Historically, the fiduciary duty of investors was to maximize profits and returns on investments. Until the mid-2000s, any benefit to other stakeholders like employees, the public or special interest groups was secondary.
The decision-making process has since changed with more investors seeking to align their portfolios with their beliefs, putting the maximization of profits either on par with or secondary to this new priority. Environment, Social & Governance (ESG) has also increased in popularity, becoming nearly synonymous with terms like sustainable investing.
Unfortunately, there are key differences in how ESG and sustainable investments are scored, and many investors may find their portfolios are not as aligned with their social and environmental goals as they may have thought.
It’s important to understand ESG is not an investment strategy. Rather, it’s a way for investors to consider metrics that aren’t tied directly to an income statement or balance sheet. ESG is a broad term that doesn’t fully capture a company’s commitment to specific issues and causes.
For example, a company with a high ESG score may be investing a huge amount of time and money in supporting positive environmental goals, like renewable energy, and not much time on fighting social inequality within their workforce. Unfortunately, some companies may not report all relevant information for ESG scoring. This leaves scoring firms to make assumptions, however, many investors find it easy to define exclusionary restrictions and monitor adherence to that policy.
Sustainable investing, on the other hand, is what many investors and managers mean when they refer to an ESG mandate. Sustainable investing is a strategy in which investors believe companies that set and meet sustainable investing metrics may perform best in future periods. These are companies that are investing in sustainable initiatives to enhance their survival and future success. As an example, short-term profit maximization at the expense of labor, the environment or developing governance strategies is not a sustainable strategy and would not be the target of a sustainable investor.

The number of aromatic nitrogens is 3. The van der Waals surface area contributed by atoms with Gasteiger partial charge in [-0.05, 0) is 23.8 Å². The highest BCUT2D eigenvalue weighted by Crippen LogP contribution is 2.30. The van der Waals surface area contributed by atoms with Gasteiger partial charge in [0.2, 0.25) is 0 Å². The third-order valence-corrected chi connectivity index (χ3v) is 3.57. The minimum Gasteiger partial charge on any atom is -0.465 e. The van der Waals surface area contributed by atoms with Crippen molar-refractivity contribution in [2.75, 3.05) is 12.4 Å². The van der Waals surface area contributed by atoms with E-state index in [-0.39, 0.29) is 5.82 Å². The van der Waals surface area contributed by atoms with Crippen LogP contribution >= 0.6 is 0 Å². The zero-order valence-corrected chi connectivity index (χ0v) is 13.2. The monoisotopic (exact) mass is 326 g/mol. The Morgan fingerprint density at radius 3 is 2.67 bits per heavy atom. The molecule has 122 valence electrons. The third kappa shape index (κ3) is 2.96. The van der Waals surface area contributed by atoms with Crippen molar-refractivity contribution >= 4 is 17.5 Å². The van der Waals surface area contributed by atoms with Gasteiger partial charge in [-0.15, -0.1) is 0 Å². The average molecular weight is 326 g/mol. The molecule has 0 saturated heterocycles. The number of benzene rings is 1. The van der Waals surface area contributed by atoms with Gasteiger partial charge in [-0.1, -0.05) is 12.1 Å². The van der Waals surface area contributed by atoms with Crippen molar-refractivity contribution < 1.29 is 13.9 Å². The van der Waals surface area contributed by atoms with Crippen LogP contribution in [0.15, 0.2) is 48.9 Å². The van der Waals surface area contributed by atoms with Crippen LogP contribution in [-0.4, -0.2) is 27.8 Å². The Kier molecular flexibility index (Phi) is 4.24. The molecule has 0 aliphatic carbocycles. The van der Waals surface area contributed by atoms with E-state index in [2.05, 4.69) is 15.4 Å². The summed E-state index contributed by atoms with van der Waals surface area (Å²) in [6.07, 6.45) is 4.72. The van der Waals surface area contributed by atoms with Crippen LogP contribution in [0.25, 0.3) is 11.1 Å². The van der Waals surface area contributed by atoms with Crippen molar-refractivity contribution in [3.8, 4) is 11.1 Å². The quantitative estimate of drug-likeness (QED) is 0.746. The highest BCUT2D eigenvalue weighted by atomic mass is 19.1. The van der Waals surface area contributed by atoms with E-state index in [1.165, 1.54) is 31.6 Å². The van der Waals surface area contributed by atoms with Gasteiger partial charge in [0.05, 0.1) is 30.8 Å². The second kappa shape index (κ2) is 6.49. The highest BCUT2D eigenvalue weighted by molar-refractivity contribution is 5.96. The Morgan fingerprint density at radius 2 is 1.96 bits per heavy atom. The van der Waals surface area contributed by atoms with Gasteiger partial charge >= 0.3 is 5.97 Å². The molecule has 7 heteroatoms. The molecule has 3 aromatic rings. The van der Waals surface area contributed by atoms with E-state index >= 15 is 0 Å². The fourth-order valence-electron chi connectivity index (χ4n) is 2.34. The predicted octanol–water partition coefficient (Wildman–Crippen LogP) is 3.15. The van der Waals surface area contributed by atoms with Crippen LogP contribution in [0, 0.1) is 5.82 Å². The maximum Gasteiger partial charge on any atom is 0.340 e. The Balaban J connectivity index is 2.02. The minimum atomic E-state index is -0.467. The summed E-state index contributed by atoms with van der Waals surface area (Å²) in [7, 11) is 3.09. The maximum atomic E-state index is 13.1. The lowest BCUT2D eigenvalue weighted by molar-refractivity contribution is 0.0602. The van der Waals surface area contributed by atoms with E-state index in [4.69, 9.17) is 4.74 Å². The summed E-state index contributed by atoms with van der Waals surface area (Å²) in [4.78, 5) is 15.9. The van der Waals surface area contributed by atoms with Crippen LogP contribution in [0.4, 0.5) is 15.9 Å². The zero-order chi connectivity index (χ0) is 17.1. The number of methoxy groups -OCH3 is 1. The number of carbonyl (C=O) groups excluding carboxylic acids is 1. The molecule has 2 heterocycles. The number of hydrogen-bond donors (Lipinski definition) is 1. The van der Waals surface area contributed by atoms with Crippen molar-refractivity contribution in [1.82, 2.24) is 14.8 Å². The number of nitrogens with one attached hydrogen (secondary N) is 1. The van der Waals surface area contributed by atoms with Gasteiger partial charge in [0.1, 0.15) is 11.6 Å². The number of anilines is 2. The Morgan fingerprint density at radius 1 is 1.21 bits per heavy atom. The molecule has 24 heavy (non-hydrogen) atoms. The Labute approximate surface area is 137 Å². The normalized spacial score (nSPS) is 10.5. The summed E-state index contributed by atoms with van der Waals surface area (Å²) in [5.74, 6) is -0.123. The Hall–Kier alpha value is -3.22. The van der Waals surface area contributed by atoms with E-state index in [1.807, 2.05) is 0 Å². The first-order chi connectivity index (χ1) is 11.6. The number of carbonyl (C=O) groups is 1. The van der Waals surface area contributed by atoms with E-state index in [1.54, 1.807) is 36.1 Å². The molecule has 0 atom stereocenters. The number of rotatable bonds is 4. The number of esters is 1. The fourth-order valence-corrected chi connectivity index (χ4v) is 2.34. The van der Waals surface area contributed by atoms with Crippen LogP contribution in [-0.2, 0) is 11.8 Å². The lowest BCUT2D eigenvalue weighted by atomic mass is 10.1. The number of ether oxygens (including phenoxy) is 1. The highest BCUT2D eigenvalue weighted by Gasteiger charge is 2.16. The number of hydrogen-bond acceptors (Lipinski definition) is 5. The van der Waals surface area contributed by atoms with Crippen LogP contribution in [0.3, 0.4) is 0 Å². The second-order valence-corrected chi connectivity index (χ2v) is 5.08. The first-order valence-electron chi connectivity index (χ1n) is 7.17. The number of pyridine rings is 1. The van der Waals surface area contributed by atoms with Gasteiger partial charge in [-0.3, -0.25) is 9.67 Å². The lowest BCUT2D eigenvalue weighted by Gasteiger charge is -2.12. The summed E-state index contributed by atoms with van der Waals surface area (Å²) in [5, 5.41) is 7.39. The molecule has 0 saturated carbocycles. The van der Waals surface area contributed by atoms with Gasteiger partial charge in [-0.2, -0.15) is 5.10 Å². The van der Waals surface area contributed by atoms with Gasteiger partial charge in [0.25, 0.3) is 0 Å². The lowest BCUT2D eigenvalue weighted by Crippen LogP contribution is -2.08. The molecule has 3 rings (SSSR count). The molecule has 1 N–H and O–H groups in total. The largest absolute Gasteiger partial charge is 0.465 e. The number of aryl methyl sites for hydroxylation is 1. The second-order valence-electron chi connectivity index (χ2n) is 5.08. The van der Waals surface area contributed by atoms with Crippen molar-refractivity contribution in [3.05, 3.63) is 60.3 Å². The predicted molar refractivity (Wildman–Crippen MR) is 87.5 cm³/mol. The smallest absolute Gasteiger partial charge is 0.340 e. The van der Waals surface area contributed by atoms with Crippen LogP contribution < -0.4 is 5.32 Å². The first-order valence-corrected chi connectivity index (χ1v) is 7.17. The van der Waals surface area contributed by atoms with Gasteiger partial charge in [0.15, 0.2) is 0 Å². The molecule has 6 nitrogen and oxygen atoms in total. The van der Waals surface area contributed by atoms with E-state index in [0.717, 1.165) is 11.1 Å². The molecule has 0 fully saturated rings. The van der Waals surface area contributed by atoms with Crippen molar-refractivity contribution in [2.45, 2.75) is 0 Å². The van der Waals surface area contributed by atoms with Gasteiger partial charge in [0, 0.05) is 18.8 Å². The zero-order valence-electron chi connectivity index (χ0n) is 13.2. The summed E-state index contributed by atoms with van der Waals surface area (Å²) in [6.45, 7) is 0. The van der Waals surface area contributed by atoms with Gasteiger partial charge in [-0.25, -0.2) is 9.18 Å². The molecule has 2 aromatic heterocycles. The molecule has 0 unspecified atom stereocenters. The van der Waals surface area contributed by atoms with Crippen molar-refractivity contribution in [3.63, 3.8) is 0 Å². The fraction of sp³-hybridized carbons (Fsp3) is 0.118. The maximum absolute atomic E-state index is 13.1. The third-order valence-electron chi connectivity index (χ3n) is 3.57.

When investors are looking to make a positive environmental impact, it is important to consider ESG scores, understand them, and take those findings to develop a sustainable investment strategy. Investors can do that through a series of mechanisms.
When working with an investment manager, investors should identify the themes and areas they want to invest in. For instance, an investor can express interest in investing in a green energy fund, an ETF (Exchange Traded Fund) whose holdings all have diverse boards of directors or private equity funds that focus on companies that pay employees a fair wage. These themes can be as specific as renewable energy, or broader topics like reduced inequality.
Perhaps the most straightforward and easy-to-implement concept for conscientious investing is simply to screen out the industries an investor may not want to invest in, like firearms, fossil fuels or tobacco. An investor may choose to screen out an industry or company due to high-tier perceptions. This could include not investing in practices that the investor finds run counter to their personal beliefs or personal experiences from interacting with a brand or industry with which the investor has a negative perception or experience. There are no limitations on the number of exclusions an investor can impose on an investment manager.
Impact Investments Investments that target institutions and corporations making a positive impact on society would fall under the impact investment category. An investor focused on impact investments will focus on community development financial institutions or equity investments in companies that promote some area of collective or community good the investor wants as part of his or her portfolio. Large corporations are typically not considered part of the impact universe.
These investment strategies will not necessarily offer the highest returns, although some may. What investors need to understand is these strategies will create deviations from those traditional benchmarks that can either help or detract from relative performance over extended periods. For investors to ensure their investments are making an impact, it will be important to understand how the various metrics and funds work together so they may better tailor their portfolio to align with their goals and values.
Looking ahead, ESG scores and sustainable investing are expected to increase in popularity, especially as investors gain access to more focused and specific information as it relates to an investment’s impact on values and causes that investors believe in. As additional tools and information emerge, it will be natural to assume that ESG-focused investing will only continue to evolve.
Kevin Karpuk is Chief Investment Officer at Cornerstone Advisors Asset Management, LLC. Kevin joined the company in 2000 after graduating from Lehigh University with a B.S. and M.S. in Economics and earned his CFA charter in 2005. Kevin supports many charitable causes and has established a donor-advised fund to propagate his philanthropic interests.